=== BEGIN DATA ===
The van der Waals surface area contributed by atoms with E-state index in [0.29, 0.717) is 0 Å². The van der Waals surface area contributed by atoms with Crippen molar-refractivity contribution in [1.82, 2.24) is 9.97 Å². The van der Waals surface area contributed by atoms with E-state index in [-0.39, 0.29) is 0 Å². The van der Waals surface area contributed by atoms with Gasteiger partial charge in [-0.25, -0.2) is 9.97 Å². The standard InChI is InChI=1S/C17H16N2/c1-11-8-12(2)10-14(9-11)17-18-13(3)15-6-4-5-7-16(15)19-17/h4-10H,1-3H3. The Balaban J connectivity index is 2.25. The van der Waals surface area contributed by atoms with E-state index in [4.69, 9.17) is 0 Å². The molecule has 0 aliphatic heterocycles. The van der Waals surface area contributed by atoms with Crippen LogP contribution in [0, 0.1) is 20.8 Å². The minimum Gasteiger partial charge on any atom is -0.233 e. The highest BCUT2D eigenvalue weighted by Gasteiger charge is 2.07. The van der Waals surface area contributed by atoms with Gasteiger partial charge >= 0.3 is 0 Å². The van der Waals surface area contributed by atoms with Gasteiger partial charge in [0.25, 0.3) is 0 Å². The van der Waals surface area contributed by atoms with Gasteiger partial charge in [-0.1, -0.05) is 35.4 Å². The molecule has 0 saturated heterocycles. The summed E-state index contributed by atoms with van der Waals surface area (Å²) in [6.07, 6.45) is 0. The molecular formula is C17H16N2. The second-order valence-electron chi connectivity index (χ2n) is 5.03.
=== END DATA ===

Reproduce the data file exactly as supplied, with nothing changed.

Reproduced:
The van der Waals surface area contributed by atoms with E-state index in [0.29, 0.717) is 0 Å². The van der Waals surface area contributed by atoms with Crippen molar-refractivity contribution in [1.82, 2.24) is 9.97 Å². The van der Waals surface area contributed by atoms with E-state index in [-0.39, 0.29) is 0 Å². The van der Waals surface area contributed by atoms with Gasteiger partial charge in [-0.25, -0.2) is 9.97 Å². The standard InChI is InChI=1S/C17H16N2/c1-11-8-12(2)10-14(9-11)17-18-13(3)15-6-4-5-7-16(15)19-17/h4-10H,1-3H3. The Balaban J connectivity index is 2.25. The van der Waals surface area contributed by atoms with E-state index in [4.69, 9.17) is 0 Å². The molecule has 0 aliphatic heterocycles. The van der Waals surface area contributed by atoms with Crippen LogP contribution in [0, 0.1) is 20.8 Å². The minimum Gasteiger partial charge on any atom is -0.233 e. The highest BCUT2D eigenvalue weighted by Gasteiger charge is 2.07. The van der Waals surface area contributed by atoms with Gasteiger partial charge >= 0.3 is 0 Å². The van der Waals surface area contributed by atoms with Gasteiger partial charge in [0.25, 0.3) is 0 Å². The van der Waals surface area contributed by atoms with Gasteiger partial charge in [-0.1, -0.05) is 35.4 Å². The molecule has 0 saturated heterocycles. The summed E-state index contributed by atoms with van der Waals surface area (Å²) in [6.07, 6.45) is 0. The molecular formula is C17H16N2. The second-order valence-electron chi connectivity index (χ2n) is 5.03.